certained by law, and to be informed of the nature and cause of the accusation; to be confronted with the witnesses against him; to have compulsory process for obtaining witnesses in his favour, and to have the assistance of counsel for his defence."
We feel a grateful pleasure in referring to these constitutional bulwarks erected for our protection—an honest pride in the consciousness that we have not rendered ourselves unworthy of the blessing—and an indignant grief which we are sure your honourable body will participate, in the reflection that the noblest plan ever devised for the protection of personal liberty—the finest theory ever imagined for the restraint of arbitrary power, should, before we had well seen its operation, be rendered abortive; that the best gift offered by the United States should be violently torn from our grasp, and that, while its constitutional guardians looked tamely on, the holy temple of justice should be sacrilegiously rifled of this revered palladium of our rights.
The annexed documents support the following statement of facts, to which we entreat the immediate and efficient attention of the proper branches of government.
The return of the regular forces to this city in last, announced to us the settlement of our differences with Spain upon our frontiers, and we felt grateful to those who had been instrumental in tranquillizing the country. But our tranquillity was of short duration. Measures were soon put into operation which filled the city with alarm, and every thinking mind with the apprehension of the most sinister events. Very active preparations were made for defence, but the utmost mystery observed as to the cause; rumours were put into circulation of an intent to proclaim martial law; and the old forts which command the city were repaired. At length, when a sufficient degree of alarm had been created, the merchants of the city were invited to convene at the government house on the VOL. II.
day of December last, and many of them attended. They were met by the Governor of this Territory, and Brigadier General Wilkinson. The latter communicated to them that the preparations then making were to oppose Col. Burr, who had formed a plan to sever the western from the Atlantic states, and to invade the province of Mexico. That in the prosecution of these objects, he tvould himself be at Natchez, with two thousand men, by the 20th of December, and would soon after be joined by a body of six thousand men. That with this force he would march down to this city, take possession of it, plunder the banks, and seize the shipping to transport his army, under con. voy of a British feet, to La Vera Cruz.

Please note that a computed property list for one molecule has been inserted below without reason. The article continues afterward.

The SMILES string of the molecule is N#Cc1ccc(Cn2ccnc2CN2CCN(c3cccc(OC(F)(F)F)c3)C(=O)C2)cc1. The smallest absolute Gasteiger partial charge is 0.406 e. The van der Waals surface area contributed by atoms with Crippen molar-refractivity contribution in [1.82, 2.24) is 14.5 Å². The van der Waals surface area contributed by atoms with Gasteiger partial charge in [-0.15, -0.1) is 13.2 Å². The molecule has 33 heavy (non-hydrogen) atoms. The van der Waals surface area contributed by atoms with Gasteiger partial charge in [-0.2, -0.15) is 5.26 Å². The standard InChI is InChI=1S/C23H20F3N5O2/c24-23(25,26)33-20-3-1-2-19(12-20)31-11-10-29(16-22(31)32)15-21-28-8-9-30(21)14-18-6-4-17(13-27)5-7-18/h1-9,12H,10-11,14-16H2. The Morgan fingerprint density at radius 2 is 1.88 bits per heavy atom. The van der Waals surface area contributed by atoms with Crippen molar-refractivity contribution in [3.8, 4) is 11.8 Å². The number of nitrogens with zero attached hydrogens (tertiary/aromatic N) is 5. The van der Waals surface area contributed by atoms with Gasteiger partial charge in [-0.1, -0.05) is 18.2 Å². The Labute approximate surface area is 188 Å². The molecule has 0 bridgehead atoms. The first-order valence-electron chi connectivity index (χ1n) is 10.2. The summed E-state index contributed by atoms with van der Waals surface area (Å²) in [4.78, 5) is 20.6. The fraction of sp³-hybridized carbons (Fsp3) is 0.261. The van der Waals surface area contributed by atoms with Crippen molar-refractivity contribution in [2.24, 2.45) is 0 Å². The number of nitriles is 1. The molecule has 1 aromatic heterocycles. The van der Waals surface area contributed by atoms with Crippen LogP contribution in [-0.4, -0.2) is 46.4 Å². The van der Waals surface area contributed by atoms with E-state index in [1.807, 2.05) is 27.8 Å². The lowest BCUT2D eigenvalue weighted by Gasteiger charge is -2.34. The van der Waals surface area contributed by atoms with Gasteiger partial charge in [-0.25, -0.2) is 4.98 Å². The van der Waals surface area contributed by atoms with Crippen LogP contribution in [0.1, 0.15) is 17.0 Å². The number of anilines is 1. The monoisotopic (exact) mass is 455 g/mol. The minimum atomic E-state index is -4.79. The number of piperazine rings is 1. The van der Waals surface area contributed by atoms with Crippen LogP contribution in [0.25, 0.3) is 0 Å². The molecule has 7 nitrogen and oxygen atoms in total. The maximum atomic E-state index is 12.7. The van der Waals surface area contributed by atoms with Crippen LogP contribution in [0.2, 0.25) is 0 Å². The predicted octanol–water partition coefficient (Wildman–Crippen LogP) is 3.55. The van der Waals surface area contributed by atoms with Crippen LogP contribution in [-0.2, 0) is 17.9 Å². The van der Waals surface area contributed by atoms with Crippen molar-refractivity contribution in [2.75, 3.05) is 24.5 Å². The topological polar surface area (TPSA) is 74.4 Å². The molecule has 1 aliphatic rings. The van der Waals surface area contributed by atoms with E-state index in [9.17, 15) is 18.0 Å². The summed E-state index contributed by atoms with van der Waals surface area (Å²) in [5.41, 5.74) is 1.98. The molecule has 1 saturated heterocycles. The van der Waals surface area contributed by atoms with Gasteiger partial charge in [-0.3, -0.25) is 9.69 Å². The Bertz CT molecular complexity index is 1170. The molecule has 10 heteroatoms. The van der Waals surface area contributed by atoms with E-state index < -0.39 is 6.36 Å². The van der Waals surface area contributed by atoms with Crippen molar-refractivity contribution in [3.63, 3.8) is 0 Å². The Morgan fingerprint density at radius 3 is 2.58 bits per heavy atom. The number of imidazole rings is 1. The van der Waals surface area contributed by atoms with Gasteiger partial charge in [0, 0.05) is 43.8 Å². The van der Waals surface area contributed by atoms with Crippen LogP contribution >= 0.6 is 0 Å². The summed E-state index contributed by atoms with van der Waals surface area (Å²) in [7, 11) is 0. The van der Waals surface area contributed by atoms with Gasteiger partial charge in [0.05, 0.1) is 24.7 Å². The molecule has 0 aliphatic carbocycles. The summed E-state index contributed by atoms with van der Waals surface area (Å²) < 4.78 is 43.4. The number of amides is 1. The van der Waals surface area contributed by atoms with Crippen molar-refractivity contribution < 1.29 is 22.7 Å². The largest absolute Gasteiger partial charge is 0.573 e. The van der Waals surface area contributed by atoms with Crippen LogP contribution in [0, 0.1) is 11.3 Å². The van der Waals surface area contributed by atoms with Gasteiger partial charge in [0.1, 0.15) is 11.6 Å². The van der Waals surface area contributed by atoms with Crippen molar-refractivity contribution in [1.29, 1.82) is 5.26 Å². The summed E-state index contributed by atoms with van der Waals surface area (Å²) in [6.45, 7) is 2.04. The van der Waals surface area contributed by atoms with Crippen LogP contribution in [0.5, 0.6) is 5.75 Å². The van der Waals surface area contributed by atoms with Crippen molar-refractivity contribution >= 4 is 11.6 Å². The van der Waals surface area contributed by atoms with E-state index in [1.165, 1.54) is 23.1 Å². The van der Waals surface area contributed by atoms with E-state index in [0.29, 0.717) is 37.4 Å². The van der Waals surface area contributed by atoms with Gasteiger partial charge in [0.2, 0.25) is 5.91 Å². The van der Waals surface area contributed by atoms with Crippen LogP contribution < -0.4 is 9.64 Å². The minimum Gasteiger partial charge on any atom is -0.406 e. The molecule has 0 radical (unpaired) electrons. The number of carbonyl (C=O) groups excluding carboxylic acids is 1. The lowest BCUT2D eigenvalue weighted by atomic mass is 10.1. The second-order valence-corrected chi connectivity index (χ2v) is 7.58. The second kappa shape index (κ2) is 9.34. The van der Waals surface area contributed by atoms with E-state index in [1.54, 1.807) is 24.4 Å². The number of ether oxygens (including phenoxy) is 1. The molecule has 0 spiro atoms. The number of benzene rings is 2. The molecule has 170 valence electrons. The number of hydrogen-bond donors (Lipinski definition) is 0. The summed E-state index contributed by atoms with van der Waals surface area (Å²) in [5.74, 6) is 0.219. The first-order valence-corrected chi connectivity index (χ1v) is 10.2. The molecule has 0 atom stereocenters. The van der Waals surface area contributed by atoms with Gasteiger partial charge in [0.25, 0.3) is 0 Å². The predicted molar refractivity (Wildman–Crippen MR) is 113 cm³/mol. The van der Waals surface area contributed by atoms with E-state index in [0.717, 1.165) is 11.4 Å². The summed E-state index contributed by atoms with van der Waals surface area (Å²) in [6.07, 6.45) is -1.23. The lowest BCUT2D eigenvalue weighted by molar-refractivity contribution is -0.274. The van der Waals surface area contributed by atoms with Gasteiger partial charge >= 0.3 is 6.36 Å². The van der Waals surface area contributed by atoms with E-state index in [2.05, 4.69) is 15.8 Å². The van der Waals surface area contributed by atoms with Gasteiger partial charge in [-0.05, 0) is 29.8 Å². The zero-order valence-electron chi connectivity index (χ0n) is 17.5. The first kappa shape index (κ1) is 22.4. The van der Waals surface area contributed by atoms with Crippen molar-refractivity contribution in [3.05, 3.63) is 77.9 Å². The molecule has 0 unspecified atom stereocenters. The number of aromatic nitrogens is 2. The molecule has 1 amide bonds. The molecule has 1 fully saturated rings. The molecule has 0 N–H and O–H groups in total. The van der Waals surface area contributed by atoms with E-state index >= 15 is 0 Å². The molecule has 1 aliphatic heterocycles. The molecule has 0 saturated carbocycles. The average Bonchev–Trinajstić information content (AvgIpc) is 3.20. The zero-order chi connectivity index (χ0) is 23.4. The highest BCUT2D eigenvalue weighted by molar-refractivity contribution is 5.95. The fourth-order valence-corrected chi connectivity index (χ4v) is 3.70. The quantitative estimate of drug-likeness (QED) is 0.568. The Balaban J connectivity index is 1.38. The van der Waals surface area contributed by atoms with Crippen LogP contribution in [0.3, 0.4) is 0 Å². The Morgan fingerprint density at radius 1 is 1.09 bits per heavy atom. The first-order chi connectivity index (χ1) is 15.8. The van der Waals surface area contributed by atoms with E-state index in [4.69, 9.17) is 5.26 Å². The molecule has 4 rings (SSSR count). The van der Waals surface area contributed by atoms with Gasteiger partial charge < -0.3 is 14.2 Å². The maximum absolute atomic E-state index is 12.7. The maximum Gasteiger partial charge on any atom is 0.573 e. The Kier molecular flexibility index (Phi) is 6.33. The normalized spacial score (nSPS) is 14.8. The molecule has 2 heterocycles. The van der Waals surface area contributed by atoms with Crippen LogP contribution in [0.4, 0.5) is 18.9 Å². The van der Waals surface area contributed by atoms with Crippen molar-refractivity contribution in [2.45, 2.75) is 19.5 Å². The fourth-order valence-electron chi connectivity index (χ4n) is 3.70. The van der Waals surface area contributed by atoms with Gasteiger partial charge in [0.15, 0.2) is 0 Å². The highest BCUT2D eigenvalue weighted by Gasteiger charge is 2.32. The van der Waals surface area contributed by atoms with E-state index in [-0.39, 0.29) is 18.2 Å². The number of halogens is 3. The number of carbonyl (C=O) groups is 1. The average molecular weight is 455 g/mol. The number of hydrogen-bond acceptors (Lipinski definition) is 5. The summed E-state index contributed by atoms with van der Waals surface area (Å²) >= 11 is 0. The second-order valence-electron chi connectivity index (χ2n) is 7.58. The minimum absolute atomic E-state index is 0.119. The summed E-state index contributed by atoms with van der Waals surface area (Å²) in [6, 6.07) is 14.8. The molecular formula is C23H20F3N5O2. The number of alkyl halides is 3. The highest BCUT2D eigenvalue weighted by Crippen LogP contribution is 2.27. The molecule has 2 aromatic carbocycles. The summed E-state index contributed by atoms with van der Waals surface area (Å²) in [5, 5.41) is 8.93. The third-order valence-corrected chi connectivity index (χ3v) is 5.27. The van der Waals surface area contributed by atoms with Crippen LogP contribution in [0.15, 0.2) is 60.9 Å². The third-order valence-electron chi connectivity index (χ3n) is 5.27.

This information, he said, he had received, partly by a letter from Mr. Burr addressed to him (the General) written in cypher, and dated the received by him, at Natchitoches, on the 16th of October last; which letter, or a decyphered copy, he produced; and which, among other things, acknowledged the receipt of one from the general of the 6th of the preceding month, and asked his advice as to the propriety of taking Baton Rouge on his way down. Other parts of the plan, not contained in the letter, he stated had been communicated by a messenger from Mr. Burr, who had been sent to him at Natchitoches.
The governor supported the general in a speech, in which he stated his belief in the existence of the danger, and read a letter, which he said was anonymous, but the hand writing of which he knew to be that of a respectable gentleman in Tennessee. The parts of this letter which were read, advised him to beware of traitors--to beware of the month of December--to beware of the Ides of Marchấto beware of the general; and gave hints of some design against the city; it has since been discovered that this letter was actually signed A. Jackson, and advised the